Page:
He said that Pakistan would get Rs1 trillion in the next five years under the US aid act and the aid would be spent on the social sectors. He said that Pakistan had conveyed the reservations of political and military leaders of the country over the Kerry Lugar bill to the US government and all kind of reservations had been addressed in the explanatory statement of the US Senate and the Congress. He said that during his stay in the US, he met American think tanks and editorial boards of different newspapers to brief them about the Pakistani point of view on different issues. He also met the foreign ministers of Iran, India and Afghanistan and discussed with them the issues related to the Kashmir dispute, water, trade and prisoners’ exchange. He said that he had told US officials that terrorism was a 30-year-old issue and it had stemmed from US-funded camps for ‘Mujahideen’.He said that entire regional countries, including Iran, Afghanistan and India, should come forward to help Pakistan fight against terrorism.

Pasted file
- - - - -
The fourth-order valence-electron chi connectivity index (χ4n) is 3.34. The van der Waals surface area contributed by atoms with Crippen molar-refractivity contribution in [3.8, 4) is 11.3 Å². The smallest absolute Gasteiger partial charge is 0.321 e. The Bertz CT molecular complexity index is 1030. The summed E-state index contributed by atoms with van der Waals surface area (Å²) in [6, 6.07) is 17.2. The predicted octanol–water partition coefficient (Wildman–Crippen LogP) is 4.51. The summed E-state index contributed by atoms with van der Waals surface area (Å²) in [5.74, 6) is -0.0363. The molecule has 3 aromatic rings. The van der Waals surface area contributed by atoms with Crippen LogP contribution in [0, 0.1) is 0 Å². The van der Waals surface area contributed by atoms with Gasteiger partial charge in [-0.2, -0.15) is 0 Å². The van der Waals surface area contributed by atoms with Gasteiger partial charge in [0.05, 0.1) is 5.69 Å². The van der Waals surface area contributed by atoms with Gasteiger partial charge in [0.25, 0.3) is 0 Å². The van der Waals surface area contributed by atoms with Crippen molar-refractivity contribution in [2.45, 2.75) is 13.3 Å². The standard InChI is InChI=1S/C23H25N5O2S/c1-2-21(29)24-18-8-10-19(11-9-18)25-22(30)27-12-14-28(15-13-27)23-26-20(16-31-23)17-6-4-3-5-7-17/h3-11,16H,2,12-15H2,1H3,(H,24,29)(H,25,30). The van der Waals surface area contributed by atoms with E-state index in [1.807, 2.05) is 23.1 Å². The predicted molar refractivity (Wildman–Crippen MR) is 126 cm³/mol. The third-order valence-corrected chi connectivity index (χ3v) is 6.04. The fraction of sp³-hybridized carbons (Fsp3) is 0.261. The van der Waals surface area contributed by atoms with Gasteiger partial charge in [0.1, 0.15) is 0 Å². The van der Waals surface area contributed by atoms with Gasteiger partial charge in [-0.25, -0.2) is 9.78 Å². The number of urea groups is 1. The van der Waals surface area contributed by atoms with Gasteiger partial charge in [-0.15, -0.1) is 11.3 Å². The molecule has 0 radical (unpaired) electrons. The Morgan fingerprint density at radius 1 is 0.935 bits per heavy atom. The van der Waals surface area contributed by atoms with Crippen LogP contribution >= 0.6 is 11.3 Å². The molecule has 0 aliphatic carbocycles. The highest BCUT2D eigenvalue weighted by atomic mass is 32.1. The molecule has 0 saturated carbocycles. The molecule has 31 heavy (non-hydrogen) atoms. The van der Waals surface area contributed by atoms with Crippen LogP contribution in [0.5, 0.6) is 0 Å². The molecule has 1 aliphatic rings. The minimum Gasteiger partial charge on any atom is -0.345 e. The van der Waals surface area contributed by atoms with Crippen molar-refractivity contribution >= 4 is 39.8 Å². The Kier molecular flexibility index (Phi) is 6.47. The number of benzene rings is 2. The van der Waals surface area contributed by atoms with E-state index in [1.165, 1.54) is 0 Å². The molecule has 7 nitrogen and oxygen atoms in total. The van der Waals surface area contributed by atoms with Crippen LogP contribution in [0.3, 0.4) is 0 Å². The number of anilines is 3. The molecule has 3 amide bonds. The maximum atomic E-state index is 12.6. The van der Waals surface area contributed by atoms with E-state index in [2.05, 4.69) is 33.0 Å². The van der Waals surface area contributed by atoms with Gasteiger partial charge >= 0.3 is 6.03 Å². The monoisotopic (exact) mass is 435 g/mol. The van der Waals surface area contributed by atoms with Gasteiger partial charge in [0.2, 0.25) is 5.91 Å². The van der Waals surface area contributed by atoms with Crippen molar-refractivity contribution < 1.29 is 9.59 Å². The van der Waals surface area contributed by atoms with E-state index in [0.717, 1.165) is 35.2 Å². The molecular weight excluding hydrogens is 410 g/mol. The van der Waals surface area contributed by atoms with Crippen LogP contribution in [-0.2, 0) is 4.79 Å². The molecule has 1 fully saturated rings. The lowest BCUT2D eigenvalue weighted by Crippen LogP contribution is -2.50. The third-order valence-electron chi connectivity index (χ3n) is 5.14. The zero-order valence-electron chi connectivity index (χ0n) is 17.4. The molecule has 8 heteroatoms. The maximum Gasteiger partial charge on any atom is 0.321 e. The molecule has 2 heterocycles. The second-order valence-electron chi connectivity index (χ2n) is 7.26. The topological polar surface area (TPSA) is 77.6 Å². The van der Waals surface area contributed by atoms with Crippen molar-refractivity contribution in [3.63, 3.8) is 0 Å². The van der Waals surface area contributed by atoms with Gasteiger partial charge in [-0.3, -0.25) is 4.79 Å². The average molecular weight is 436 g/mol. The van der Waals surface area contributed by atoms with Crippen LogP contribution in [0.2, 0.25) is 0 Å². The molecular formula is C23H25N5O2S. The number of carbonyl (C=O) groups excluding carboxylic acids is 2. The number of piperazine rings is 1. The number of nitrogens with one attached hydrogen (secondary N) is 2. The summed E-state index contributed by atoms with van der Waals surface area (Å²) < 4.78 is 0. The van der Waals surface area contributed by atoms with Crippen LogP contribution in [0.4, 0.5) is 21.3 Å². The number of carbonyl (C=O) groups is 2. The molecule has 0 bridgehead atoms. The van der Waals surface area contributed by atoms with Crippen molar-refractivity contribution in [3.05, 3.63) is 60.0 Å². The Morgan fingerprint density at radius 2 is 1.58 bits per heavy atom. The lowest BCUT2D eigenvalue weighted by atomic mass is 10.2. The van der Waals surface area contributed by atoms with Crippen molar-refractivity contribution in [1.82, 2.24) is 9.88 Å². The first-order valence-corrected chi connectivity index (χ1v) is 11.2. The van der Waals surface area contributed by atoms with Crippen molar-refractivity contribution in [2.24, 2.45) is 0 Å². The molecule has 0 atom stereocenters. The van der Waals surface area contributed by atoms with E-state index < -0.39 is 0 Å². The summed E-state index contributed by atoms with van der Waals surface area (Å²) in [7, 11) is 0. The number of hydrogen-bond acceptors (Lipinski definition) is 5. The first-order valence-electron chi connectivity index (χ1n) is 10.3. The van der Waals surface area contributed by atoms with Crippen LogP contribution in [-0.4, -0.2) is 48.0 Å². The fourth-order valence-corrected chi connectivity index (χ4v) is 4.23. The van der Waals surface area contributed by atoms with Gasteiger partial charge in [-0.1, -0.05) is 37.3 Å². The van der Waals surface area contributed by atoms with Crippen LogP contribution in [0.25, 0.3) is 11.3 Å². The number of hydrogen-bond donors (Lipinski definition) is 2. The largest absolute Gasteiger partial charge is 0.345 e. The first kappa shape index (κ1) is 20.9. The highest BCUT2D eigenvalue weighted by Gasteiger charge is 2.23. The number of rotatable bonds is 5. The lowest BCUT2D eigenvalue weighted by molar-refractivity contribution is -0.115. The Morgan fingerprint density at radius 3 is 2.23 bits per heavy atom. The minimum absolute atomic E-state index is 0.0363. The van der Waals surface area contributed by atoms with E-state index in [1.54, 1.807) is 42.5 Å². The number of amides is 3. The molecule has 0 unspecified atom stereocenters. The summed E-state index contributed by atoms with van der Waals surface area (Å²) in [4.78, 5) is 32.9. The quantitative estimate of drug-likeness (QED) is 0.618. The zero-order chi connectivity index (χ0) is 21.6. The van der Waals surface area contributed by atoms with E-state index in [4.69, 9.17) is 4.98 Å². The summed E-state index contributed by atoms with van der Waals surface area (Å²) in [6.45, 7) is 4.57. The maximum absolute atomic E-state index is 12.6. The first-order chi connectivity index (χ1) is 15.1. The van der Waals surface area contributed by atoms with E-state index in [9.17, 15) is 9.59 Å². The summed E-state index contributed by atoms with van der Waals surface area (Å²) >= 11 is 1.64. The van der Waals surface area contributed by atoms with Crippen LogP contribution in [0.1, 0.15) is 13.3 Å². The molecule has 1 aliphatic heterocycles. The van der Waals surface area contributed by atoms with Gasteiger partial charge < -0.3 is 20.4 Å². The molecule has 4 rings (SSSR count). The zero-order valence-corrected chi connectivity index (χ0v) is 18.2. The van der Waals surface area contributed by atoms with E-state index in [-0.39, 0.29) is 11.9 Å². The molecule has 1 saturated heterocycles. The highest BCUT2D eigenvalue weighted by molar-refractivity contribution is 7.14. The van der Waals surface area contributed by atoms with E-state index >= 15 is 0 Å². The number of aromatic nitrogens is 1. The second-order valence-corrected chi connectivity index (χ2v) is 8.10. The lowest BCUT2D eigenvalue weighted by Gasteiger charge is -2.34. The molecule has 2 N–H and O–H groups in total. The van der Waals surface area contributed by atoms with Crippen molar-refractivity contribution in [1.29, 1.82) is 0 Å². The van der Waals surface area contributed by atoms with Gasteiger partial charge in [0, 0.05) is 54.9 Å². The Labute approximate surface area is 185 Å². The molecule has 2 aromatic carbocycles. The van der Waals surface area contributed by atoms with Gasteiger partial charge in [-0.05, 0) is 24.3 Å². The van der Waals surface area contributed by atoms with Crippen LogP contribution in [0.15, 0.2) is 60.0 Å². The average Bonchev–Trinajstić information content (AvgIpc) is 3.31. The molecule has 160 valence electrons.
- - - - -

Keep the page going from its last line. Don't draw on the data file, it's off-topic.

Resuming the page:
Shah Mehmood Qureshi with Senator John Kerry on Controversial Kerry Lugar Bill